I recently procured for myself a Pentax K-50 DSLR camera and have enjoyed it immensely. Being a new parent and also developing a keen interested in photography I knew I needed an upgrade from my usual point-and-shoot digital camera. I upgrade technology and equipment at a slower rate than many of my counterparts, partially because I operate on a modest teacher’s salary and income from odd contract work… also because I tend to get the most out of my equipment for as long as I can. I tend to purchase computers every 6 to 8 years instead of the usual 2-3. I enjoy point-and-shoot digital cameras simply because they have improved over each previous generation in quality and features greatly and usually only replace them when they break or become severely obsolete. This time around I decided to splurge and research DSLR brands and came to favor the Pentax K-50.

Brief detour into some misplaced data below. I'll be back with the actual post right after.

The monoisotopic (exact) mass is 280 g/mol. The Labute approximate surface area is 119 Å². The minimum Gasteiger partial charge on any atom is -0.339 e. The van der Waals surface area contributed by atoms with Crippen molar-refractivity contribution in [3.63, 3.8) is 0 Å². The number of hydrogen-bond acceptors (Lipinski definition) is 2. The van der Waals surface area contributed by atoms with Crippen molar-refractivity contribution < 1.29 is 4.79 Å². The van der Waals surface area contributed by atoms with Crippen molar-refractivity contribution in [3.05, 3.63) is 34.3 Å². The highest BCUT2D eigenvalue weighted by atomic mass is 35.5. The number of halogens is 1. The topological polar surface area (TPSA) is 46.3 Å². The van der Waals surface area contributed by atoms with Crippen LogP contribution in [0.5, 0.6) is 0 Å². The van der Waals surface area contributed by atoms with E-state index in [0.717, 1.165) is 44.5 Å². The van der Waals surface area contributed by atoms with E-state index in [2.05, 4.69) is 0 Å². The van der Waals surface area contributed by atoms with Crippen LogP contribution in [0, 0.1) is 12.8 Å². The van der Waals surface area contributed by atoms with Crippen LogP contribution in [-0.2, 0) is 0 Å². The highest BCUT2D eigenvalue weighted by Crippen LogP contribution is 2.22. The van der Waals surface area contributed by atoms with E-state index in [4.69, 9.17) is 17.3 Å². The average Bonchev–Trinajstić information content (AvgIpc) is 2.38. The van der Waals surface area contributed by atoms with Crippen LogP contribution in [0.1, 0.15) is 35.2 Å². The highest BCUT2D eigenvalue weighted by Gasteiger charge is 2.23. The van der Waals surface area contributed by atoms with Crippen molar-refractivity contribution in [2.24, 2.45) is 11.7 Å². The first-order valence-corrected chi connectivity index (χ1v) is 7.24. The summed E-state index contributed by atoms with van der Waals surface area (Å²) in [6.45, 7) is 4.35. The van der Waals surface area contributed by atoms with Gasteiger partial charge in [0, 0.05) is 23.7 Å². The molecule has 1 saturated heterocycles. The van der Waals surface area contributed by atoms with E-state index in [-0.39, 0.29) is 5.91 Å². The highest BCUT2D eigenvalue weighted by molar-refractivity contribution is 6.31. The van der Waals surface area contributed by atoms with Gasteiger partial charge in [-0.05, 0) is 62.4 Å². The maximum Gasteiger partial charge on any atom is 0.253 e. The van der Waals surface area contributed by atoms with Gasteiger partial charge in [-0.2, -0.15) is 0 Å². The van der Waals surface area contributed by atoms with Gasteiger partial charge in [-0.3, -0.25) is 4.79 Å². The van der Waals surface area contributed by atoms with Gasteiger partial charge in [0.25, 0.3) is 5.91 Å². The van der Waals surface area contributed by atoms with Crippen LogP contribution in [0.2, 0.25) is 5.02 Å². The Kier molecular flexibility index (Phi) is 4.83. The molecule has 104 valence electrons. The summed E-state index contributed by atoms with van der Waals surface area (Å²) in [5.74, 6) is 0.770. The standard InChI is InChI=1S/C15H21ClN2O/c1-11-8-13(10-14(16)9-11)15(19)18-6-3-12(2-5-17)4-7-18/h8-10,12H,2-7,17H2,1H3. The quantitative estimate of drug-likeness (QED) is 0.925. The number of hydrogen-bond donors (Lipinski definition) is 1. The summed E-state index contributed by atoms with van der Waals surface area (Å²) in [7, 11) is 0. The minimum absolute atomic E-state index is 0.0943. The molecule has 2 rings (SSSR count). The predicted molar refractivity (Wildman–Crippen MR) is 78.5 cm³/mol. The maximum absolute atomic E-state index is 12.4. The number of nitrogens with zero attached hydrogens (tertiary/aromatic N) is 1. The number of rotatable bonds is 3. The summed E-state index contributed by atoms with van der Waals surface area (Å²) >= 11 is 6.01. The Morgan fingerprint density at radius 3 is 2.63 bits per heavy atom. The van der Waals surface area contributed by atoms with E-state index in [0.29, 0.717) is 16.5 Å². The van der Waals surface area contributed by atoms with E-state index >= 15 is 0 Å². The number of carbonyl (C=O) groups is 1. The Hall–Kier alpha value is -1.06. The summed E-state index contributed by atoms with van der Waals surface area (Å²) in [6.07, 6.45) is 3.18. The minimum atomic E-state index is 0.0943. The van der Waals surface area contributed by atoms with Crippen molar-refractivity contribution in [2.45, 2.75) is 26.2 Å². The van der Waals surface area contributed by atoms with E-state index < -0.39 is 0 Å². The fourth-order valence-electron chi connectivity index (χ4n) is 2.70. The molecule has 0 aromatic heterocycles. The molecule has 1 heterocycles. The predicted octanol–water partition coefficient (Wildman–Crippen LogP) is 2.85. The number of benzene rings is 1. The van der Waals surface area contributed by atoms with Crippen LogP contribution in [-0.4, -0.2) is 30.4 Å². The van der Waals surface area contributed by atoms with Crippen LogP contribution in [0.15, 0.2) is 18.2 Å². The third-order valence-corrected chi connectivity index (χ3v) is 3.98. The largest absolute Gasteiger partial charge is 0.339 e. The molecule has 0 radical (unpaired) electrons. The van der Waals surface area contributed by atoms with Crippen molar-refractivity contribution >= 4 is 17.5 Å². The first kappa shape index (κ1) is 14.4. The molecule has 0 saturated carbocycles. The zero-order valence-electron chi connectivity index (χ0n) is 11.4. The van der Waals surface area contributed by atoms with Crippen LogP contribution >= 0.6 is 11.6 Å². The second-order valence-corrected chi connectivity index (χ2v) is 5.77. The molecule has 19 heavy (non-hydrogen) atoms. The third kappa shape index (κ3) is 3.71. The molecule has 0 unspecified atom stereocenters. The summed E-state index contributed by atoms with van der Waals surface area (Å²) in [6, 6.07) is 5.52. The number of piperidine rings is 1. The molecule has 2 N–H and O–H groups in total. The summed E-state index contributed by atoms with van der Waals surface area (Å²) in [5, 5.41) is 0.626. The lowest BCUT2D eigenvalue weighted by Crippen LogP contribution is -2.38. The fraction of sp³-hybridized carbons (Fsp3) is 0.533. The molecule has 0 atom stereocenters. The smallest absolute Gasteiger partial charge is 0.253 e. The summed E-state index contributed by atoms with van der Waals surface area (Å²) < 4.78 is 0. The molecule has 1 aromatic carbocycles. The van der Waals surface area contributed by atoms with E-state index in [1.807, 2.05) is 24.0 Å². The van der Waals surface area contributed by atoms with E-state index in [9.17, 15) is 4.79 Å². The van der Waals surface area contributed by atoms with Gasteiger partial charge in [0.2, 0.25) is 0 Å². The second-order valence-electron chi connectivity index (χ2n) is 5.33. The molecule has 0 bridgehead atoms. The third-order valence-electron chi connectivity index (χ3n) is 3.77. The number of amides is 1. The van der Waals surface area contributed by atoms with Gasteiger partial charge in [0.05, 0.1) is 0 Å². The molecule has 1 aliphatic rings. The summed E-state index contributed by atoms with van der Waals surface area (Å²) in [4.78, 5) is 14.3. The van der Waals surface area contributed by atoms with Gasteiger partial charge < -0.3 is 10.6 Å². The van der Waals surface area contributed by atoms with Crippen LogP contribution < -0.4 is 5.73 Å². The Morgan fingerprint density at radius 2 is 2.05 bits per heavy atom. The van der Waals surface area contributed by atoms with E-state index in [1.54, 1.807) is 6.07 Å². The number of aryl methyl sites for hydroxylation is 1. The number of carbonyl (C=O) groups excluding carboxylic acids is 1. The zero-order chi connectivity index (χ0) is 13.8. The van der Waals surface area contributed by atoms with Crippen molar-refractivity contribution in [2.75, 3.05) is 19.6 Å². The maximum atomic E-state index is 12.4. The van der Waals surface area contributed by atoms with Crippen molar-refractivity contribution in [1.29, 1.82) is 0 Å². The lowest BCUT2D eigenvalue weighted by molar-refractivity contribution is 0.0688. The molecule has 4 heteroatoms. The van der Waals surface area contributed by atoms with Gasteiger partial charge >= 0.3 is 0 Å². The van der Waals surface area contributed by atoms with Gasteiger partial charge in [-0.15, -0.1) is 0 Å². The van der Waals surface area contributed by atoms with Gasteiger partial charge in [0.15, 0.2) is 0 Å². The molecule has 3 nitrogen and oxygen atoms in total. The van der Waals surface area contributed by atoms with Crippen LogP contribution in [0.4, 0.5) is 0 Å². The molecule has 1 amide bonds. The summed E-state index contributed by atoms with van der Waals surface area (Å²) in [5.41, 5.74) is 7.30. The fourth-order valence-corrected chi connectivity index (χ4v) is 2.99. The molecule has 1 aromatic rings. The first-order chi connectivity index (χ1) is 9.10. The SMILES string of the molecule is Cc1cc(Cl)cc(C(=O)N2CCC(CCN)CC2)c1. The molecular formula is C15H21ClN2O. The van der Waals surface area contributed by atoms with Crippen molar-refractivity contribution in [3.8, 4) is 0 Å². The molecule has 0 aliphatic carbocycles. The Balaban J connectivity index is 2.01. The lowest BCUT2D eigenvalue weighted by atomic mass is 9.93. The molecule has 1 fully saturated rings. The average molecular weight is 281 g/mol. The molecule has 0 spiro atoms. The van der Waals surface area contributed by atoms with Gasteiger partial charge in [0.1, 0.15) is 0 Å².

Canon and Nikon are the most favored brands, the Pentax seems to be the oddball in the bunch, but I can’t seem to fathom why. The Pentax K-50 is regarded as the most overlooked model of the mid-to-entry level DSLR group of products. I teach a digital photography class that is blessed with a set of Canon Rebel T3i’s and an older Nikon D70. While these are fine cameras I hesitated to go down the same route when it came to my choice for a personal camera. I choose the Pentax K-50 for two main reasons, firstly it is water-resistant and dust proof, a feature that is rare-to-nonexistent in the K-50’s price range. On YouYube you can find a video of a US soldier burying his Pentax DSL’s in dirt and dust and then washing them off under a shower, a solid testament if I ever saw one. The second reason is that the Pentax K-50 can use almost any Pentax lens and Pentax has used the same K-mount since the 1970’s. As most photographers know, taking great photos is more about the lens than the camera. I was able to find a great set of older prime lenses such as my favorite 50mm 1:2 for very little money. The Pentax K-50 DSLR came with a resistant AF lens. Many people sell their old Pentax film cameras with lenses and great bargains are everywhere. This is an awesome feature for anyone that wants to build a collection of lenses for different shooting conditions on a modest budget.